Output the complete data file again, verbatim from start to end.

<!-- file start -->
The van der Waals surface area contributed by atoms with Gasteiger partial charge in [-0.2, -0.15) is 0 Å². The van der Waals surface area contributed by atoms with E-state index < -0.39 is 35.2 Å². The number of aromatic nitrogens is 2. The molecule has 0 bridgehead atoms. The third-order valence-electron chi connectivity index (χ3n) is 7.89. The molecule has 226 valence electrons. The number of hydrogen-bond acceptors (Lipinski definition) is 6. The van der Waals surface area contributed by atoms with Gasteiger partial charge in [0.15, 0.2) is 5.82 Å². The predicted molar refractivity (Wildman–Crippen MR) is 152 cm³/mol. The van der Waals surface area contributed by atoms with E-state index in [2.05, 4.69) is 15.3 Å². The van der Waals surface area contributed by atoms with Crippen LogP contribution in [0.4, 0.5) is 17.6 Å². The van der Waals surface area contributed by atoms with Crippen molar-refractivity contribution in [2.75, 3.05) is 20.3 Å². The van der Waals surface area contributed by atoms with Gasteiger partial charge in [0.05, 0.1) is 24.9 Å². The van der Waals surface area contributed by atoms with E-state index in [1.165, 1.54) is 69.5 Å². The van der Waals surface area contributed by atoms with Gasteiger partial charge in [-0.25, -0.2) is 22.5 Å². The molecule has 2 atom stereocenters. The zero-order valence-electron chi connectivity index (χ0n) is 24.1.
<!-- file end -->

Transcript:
The van der Waals surface area contributed by atoms with Gasteiger partial charge in [-0.2, -0.15) is 0 Å². The van der Waals surface area contributed by atoms with E-state index < -0.39 is 35.2 Å². The number of aromatic nitrogens is 2. The molecule has 0 bridgehead atoms. The third-order valence-electron chi connectivity index (χ3n) is 7.89. The molecule has 226 valence electrons. The number of hydrogen-bond acceptors (Lipinski definition) is 6. The van der Waals surface area contributed by atoms with Gasteiger partial charge in [0.15, 0.2) is 5.82 Å². The predicted molar refractivity (Wildman–Crippen MR) is 152 cm³/mol. The van der Waals surface area contributed by atoms with E-state index in [2.05, 4.69) is 15.3 Å². The van der Waals surface area contributed by atoms with Crippen LogP contribution in [0.4, 0.5) is 17.6 Å². The van der Waals surface area contributed by atoms with Crippen molar-refractivity contribution in [2.75, 3.05) is 20.3 Å². The van der Waals surface area contributed by atoms with Gasteiger partial charge in [0.05, 0.1) is 24.9 Å². The van der Waals surface area contributed by atoms with E-state index in [1.165, 1.54) is 69.5 Å². The van der Waals surface area contributed by atoms with Gasteiger partial charge in [-0.25, -0.2) is 22.5 Å². The molecule has 2 atom stereocenters. The zero-order valence-electron chi connectivity index (χ0n) is 24.1.